Wed, 02 Dec 2020 22:24:49 +0000https://www.strathweb.com/2020/12/introduction-to-quantum-computing-with-q-part-11-epr-quantum-key-distribution/<p>In the last two posts we covered quantum key exchange using the <a href="https://www.strathweb.com/2020/11/introduction-to-quantum-computing-with-q-part-10-b92-quantum-key-distribution/">B92</a> and <a href="https://www.strathweb.com/2020/10/introduction-to-quantum-computing-with-q-part-9-bb84-quantum-key-distribution/">BB84</a> protocols. Both of those depended with their security on the <a href="https://www.strathweb.com/2020/08/introduction-to-quantum-computing-with-q-part-6-no-cloning-theorem/">no-cloning theorem</a>. Today we are going to dedicate a third post to the topic of quantum key distribution, and this time around we will explore a variant of key distribution relying on the phenomenon of entanglement and quantum correlations.</p>Introduction to quantum computing with Q# – Part 10, B92 Quantum Key Distribution
https://www.strathweb.com/2020/11/introduction-to-quantum-computing-with-q-part-10-b92-quantum-key-distribution/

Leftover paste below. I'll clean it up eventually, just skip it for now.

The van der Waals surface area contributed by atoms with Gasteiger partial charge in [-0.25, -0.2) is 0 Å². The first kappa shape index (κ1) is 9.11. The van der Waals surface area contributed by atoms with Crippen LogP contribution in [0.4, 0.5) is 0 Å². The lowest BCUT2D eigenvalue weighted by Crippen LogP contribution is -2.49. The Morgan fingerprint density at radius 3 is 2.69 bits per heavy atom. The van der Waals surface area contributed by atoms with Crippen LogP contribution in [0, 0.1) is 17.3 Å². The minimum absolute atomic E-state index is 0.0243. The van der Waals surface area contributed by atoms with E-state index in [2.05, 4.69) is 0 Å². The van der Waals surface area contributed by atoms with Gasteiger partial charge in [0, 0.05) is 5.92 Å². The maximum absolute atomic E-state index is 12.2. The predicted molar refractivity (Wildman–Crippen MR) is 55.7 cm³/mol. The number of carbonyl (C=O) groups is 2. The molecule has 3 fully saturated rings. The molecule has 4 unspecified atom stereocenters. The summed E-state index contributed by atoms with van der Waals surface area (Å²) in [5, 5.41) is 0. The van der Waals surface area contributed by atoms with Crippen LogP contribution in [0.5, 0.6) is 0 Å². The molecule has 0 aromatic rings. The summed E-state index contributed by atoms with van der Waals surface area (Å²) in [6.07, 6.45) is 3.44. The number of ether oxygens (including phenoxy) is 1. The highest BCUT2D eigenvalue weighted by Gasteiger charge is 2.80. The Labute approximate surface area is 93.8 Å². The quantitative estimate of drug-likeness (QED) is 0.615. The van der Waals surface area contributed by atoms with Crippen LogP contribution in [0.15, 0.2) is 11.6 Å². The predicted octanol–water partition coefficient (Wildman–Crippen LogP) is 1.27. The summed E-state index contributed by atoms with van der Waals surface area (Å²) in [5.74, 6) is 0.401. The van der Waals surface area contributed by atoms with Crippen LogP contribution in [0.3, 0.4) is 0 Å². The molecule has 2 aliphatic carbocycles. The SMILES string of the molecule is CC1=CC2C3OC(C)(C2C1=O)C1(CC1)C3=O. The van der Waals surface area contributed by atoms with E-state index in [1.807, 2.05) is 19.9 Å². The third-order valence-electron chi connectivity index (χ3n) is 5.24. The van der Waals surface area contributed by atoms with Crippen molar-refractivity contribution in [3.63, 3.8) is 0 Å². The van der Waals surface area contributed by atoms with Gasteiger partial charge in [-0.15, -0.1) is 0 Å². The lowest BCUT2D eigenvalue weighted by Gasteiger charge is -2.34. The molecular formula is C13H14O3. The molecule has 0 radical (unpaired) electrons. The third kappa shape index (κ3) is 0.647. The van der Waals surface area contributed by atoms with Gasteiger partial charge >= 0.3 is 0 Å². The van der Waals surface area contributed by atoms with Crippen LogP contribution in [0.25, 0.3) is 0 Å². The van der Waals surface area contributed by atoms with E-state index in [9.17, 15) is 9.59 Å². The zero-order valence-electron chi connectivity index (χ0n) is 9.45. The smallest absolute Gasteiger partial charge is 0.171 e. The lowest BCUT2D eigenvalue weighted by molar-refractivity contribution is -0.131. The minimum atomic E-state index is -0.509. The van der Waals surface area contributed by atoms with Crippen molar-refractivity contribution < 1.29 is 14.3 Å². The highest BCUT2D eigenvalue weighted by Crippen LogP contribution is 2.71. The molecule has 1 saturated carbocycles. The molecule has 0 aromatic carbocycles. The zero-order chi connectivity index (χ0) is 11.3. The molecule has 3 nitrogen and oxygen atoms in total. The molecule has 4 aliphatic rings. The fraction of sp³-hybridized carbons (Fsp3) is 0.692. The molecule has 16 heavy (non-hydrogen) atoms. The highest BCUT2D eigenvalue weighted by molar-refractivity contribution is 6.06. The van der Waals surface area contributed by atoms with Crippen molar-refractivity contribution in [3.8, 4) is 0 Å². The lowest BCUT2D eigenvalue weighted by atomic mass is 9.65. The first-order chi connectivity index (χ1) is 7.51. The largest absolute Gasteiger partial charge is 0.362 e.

Tue, 17 Nov 2020 20:50:49 +0000https://www.strathweb.com/2020/11/introduction-to-quantum-computing-with-q-part-10-b92-quantum-key-distribution/<p>In the <a href="https://www.strathweb.com/2020/10/introduction-to-quantum-computing-with-q-part-9-bb84-quantum-key-distribution/">last part</a> of this series we started talking about the area of quantum cryptography, or more accurately, quantum key distribution. We dissected, in considerable amount of detail, the BB84 protocol, and discussed how it can lead to effectively unbreakable cryptography.</p>
<p>Today we shall continue with quantum key distribution by looking at a sibling to BB84, the B92 protocol.</p>Introduction to quantum computing with Q# – Part 9, BB84 Quantum Key Distribution
https://www.strathweb.com/2020/10/introduction-to-quantum-computing-with-q-part-9-bb84-quantum-key-distribution/